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Benzo Dope: A Dangerous and Addictive New Street Drug

A new drug combination called “benzo dope” has hit the streets of North America. The drug, which refers to benzodiazepine-adulterated opioids, has been increasingly linked to overdose deaths in British Columbia, Canada. It has also popped up in other parts of North America.

With benzo dope, drug dealers add benzodiazepines to a drug like fentanyl. Both drugs, especially to inexperienced users, can suppress respiration and cause overdose deaths. Naloxone, a life-saving opioid overdose reversal drug, doesn’t help reverse benzodiazepine overdoses. This is why overdoses are more likely to be fatal.

What are Benzodiazepines?

Benzodiazepines are a class of drugs that are used as sedatives. Drugs like Xanax, Klonopin, and Valium are sometimes legally prescribed for people with anxiety disorders or muscle problems. However, they have a high potential for abuse, especially when someone drinks after taking them or uses them alongside other substances.

Benzodiazepines can cause physical addiction and withdrawal symptoms. When used with drugs such as heroin or Oxycontin, users are more likely to overdose. It is also quite dangerous to use benzos with alcohol.

When used together, benzos and fentanyl can cause a prolonged loss of consciousness, trouble breathing, and blackouts for the user, similar to the amnesiac blackouts of a person who has overdosed on alcohol.

Benzo Dope Takes Its Toll in British Columbia

British Columbia has been hit hard by the new drug combination. Authorities first learned of its existence when there were 30 drug overdoses over the space of a week in 2019.

During the pandemic, Benzodiazepines from April 2020 and April 2021, the combination of benzos and opioids, caused 60% of overdose deaths. At the same time, more and more opioids were discovered with benzo adulterants. It became so common that by April 2021, 25% of the samples were testing positive. Most users had no idea that they were ingesting more than fentanyl, which is a powerful drug that has caused many overdoses on its own.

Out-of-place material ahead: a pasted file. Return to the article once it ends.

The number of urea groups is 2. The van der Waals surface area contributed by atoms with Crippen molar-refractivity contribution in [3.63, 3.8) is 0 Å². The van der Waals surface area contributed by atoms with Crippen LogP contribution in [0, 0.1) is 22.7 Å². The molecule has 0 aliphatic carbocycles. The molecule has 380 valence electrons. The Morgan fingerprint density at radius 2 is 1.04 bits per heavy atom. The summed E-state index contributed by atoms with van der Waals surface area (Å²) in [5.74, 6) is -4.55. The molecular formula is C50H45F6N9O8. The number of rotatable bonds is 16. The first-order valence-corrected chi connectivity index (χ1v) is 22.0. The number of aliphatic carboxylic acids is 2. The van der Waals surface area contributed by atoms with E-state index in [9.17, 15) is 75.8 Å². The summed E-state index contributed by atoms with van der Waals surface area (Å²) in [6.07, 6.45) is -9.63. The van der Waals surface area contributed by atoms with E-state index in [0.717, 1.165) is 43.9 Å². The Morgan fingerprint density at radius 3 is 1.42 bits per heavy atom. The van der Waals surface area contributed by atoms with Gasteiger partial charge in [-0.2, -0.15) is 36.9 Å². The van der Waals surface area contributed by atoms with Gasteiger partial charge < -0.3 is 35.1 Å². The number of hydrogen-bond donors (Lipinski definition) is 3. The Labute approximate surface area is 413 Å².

What We Know About Benzo Dope

On the street, benzo dope has also been called “purple heroin.” However, it can vary in color.  It’s usually dark purple or blue and orange. Benzo dope is usually commonly smoked or inhaled, but users sometimes inject it as well.

The drug itself has caused overdoses in Michigan and a few other American cities, but it is most well-known in British Columbia, where it was first discovered.

In the samples from British Columbia, the most common benzo drug identified in benzo dope was etizolam. Etizolam is used in medicine in Japan, Italy, and India, but it has never been legal in the United States. It’s also a drug of concern – in Ireland, there is an onslaught of benzo addiction attributed to the drug. Etizolam is a highly addictive drug, nearly ten times as powerful as Valium, according to the DEA.

The drug doesn’t seem to be going away, either. Many overdoses caused by benzo dope last January - half of the 165 suspected drug overdose deaths in British Columbia - also involved benzos. The prior year that number was only 15%.

Benzo dope is just starting to make its way onto the streets of America, but hopefully, public health authorities will have the tools in place to recognize when it gets here and help mitigate the danger.

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Mark G
Mark Gladden brings both personal and professional experience to his role as co-founder of Present Moments Recovery. Now in long-term recovery himself after struggling with addiction for years, Mark understands firsthand the challenges men face in achieving and maintaining sobriety. It was this insight, combined with a desire to help others, that led Mark to establish Present Moments Recovery.

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